I started blogging oh so many years ago to reflect and share my way through some of the books I’ve been reading. I haven’t kept up so well of late, but there are a few I read in the first quarter of this year that are worth sharing. Here’s a shotgun spray summary of several books I read this winter that are worth a look:
Endurance, by Alfred Lansing
Endurance was written 50 years about a true story that happened a hundred years ago, but it is as engaging as any of the best picture nominees from last year. Lansing tells the story of an expedition to cross Antartica led by Earnest Shackleton. The events described in the first chapter make things clear – this isn’t a book about a successful expedition but about a precarious journey of survival. At the center of what makes the book worth reading is Shackleton’s leadership in the midst of more crisis than most of us have known, never giving up hope, nor allowing those with him to do so. I used Whispersync to do this both as an audiobook and an ebook, but I’d recommend reading this one rather than listening.
Steal Like an Artist, by Austin Kleon
I don’t know Austin, though he is a fellow Austinite. But I know of him, any you may too. A few years ago he had a blog post of the same title as this book which achieved more mentions on Twitter than there are taco joints in Austin. This book falls in the "musings on making stuff" genre which will soon need it’s own bookshelf at Barnes & Noble (or Bookpeople for you Austinites). When it does, it should be on the top shelf with the cover, and not just the spine, facing out.
Prodigal Christianity, by David Fitch and Geoff Holsclaw
Dave and Geoff are friends, so there is some bias here, but this is a book I’d recommend the contents of even if it was written by Strawberry Shortcake. Dave and Geoff describe a Christianity that navigates between the extremes oft labeled liberal and conservative, and it’s one I mostly resonate with. What’s more, they do so mostly by engaging with stories out of their own church community, connecting their working theories with tangible work.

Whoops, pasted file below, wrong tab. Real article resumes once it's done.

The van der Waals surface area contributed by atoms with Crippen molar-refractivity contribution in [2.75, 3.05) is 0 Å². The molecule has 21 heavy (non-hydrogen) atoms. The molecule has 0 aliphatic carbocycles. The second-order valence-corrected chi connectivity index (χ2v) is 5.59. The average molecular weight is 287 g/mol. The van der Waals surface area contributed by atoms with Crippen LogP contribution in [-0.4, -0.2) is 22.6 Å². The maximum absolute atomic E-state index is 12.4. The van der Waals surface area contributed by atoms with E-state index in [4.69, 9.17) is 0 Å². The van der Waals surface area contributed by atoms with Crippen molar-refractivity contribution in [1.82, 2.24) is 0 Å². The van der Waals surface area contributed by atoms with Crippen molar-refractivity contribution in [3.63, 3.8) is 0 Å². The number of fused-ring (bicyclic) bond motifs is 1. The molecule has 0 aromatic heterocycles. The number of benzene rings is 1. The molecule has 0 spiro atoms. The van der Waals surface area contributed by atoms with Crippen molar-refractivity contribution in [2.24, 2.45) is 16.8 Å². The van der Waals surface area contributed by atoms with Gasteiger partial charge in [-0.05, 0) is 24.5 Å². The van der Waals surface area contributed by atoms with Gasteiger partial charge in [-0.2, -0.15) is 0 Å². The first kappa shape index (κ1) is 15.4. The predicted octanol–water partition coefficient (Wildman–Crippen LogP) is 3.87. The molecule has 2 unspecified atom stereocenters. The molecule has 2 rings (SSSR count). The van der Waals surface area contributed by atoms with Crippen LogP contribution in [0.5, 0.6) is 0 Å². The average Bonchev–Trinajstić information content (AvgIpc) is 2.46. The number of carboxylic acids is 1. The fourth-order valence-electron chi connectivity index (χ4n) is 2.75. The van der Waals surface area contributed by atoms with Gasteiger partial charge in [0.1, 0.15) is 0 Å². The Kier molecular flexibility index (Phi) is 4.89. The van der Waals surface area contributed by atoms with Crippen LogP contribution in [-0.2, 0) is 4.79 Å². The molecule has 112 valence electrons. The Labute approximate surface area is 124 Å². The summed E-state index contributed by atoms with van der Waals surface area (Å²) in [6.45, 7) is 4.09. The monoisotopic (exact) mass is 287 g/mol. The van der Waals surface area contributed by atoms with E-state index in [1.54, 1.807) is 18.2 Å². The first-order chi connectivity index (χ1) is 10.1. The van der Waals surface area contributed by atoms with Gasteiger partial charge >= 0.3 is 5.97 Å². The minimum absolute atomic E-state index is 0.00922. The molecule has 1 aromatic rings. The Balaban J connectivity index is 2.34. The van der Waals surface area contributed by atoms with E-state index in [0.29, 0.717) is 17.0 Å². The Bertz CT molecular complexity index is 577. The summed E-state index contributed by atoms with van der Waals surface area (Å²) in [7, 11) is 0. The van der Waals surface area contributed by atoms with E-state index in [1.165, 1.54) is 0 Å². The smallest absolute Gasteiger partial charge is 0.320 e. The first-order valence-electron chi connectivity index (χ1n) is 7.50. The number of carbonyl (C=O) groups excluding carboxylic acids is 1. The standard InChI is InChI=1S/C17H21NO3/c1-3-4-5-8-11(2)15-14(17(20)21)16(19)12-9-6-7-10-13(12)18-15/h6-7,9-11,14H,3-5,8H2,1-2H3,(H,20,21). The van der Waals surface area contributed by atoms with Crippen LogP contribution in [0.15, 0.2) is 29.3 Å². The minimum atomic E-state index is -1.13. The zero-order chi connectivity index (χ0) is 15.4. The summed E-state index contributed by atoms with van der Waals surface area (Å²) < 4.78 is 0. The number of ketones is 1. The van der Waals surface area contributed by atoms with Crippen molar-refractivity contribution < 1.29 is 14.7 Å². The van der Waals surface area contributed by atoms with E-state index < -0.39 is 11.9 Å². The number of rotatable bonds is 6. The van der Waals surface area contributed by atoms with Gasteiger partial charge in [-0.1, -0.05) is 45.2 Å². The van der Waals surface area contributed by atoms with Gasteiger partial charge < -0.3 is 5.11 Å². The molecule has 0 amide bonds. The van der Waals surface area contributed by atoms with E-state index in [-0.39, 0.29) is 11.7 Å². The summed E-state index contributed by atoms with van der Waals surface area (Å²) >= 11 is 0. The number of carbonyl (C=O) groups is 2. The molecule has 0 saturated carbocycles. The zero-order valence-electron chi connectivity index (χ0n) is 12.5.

Markdown, by David Sparks and Eddie Smith
The latest MacSparky Field Guide offers a subject matter that shows just how helpful an ebook mixing video and text can be. Markdown is a simple writing style that allows simple formatting with basic characters, keeping key strokes, mouse clicks and curse words to a minimum. Because it is nothing but plain text it is portable for use on an device, and the moving pictures and paragraphs in this book can show you just how easy it is. I’ve only dabbled with Markdown, but I’m approaching it with renewed interest since reading, and watching, through this one.
Secrets of Happy Families, by Bruce Feiler
Bruce Feiler has written a handful of books exploring the religious geography and history of the Middle East. I was on the hunt for these in our library and I stumbled on this, his most recent, book. I don’t usually like "here’s how to fix your life" books, but I checked out the audiobook to fill a few commutes. It was a good choice. Feiler doesn’t so much explain how to have a perfect family as much as he describes how different families engage in being intentional in the formation of their practices and relationships. It was more of an exploration than a how-to, and the tone was just right.